Considering that Mike White has always wanted to play fast…he might finally be able to do it. Shots in transition are always more efficient than shots in the half court, and any time that Appleby can get the Gators a look on the run, it’s going to be a good shot.
After shooting 39% from three on over six attempts per game at Cleveland State, expectations for Appleby as a shooter were high. He ended up being an above average shooter at 34.9%, but there are numbers that would suggest he’ll shoot better this season. He actually shot 37% in SEC play, and it was a cold start to Appleby’s season that dropped his overall three-point percentage. His 37% from three in SEC play, against Florida’s best opponents, is encouraging moving forward.
Full time point guard minutes for Appleby also mean his playmaking ability and vision we saw at Cleveland State will finally be on display. As mentioned earlier, as a sophomore he had the 12th highest assist rate in the country, a truly ridiculous number for a player who didn’t have many talented finishers around him. Last year Appleby still managed to have the 339th highest assist rate in the country, an awfully impressive number for someone who was playing a secondary ball handling role.
Something that Appleby was sneakily excellent at was getting to the foul line, boasting the 90th best free throw rate in the country. His ability to change speeds and his slippery handle meant that defensive players were often off balance trying to corral him which meant a lot of grabbing and slapping, sending Appleby to the line where he was an excellent free throw shooter. Florida hasn’t been a team that has gotten to the charity stripe much recently, largely in part to having guards who were much more comfortable on the perimeter than the inside. Appleby loves to knife to the rim and draw contact, something that will make for some easy points this upcoming season. His ability to draw fouls also makes up for the fact that he isn’t a great finisher inside, and the efficiency to which he gets to the line and converts makes up for some missed layups on the inside when he is taking a pounding from bigger SEC post players.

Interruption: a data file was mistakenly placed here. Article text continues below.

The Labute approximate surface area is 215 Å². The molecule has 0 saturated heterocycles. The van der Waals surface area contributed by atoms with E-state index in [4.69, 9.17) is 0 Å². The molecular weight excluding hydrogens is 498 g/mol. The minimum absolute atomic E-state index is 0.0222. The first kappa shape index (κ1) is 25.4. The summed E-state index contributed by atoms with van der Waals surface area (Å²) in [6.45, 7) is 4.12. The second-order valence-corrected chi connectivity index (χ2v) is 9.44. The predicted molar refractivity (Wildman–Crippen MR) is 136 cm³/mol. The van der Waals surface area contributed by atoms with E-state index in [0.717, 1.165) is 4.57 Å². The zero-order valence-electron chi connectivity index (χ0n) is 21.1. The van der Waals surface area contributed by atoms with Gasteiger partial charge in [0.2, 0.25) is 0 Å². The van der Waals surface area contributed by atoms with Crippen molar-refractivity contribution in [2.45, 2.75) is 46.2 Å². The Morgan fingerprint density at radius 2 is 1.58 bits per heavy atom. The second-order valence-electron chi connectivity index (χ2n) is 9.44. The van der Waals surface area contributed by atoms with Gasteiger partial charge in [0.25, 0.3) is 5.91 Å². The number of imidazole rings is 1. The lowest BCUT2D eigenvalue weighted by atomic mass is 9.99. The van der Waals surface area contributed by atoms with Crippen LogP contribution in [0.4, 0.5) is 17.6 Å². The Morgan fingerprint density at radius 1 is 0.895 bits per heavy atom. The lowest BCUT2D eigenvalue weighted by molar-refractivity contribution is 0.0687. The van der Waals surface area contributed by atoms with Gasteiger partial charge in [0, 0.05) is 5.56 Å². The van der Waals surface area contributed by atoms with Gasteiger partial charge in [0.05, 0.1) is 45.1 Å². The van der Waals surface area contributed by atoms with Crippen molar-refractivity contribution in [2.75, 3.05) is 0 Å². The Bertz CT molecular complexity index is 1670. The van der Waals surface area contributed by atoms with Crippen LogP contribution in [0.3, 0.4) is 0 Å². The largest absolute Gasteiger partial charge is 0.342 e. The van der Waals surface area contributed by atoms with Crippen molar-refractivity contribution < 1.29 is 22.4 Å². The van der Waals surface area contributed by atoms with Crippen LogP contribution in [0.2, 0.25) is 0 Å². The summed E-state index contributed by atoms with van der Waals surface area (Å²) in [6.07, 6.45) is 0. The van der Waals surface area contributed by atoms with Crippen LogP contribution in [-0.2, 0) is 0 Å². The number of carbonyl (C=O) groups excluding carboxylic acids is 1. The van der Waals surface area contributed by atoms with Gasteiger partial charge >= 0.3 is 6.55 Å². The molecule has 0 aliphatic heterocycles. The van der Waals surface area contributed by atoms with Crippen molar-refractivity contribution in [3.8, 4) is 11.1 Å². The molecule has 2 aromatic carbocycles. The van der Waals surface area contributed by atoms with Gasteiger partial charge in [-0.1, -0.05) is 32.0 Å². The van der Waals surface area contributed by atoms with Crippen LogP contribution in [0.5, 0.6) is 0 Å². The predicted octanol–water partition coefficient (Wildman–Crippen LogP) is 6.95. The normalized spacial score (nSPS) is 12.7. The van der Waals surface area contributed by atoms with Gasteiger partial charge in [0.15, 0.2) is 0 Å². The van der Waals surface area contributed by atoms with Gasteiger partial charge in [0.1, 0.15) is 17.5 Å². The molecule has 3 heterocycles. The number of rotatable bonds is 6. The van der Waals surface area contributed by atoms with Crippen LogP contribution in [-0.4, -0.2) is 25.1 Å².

An area Appleby will have to improve is turnovers, something that was a bit of a problem for him last season. Appleby often got in trouble with turnovers late in shot clocks when he was forced to try to create shots out of nothing. While his total number of turnovers was a bit disappointing, it wasn’t like they were him making bad reads or lazy passes as a primary ball handler. At Cleveland State his turnover percentage was actually extremely low for such a high usage guard, so he has proven he can be responsible with the ball and hopefully that’s the case now that he’s back to a lead guard position.
For undersized Appleby, defense is also always going to be a question mark for him, though it isn’t for a lack of effort or technical understanding. Appleby was a sound positional defender when in help side scenarios, and he was a dogged on ball defender who got into the jersey of his check. However, as a smaller guard he was often in touch matchups against bigger defenders, especially given his off ball role playing next to Mann last season. Now that he’s back to playing point guard he should have more matchups with players closer to his size which will help him out greatly.
One thing he did do well last year on the defensive end was get steals, many of which were on plays that turned into electrifying dunks on the other end for his teammates. His ability to come away with steals speaks to his intuition and determination on defense, and you always know he is going to compete on that end.
Speaking of competing, it should be remembered that many of Appleby’s best performances last season came when he was in the toughest matchups against Florida’s toughest competition. In two tough losses to Tennessee, he was one of the best players on the floor with 19 and 14 points. Against talented Alabama and Arkansas teams who had their way with Florida, Appleby was one of the few players to win their matchup coming away with 18 and 16 points in those games. Appleby was the opposite of an empty calories player, he was someone who played his best basketball against Florida’s best opponents, and that’s something that should speak loudly to his character as a basketball player.
Tyree Appleby isn’t going to go into the 2021-22 season as Florida’s most heralded player, and he’ll likely be underrated on the SEC and national landscape. However, if you’re looking for someone who could break out and surprise, completely raising the ceiling of Florida basketball, it could very well be Tyree Appleby.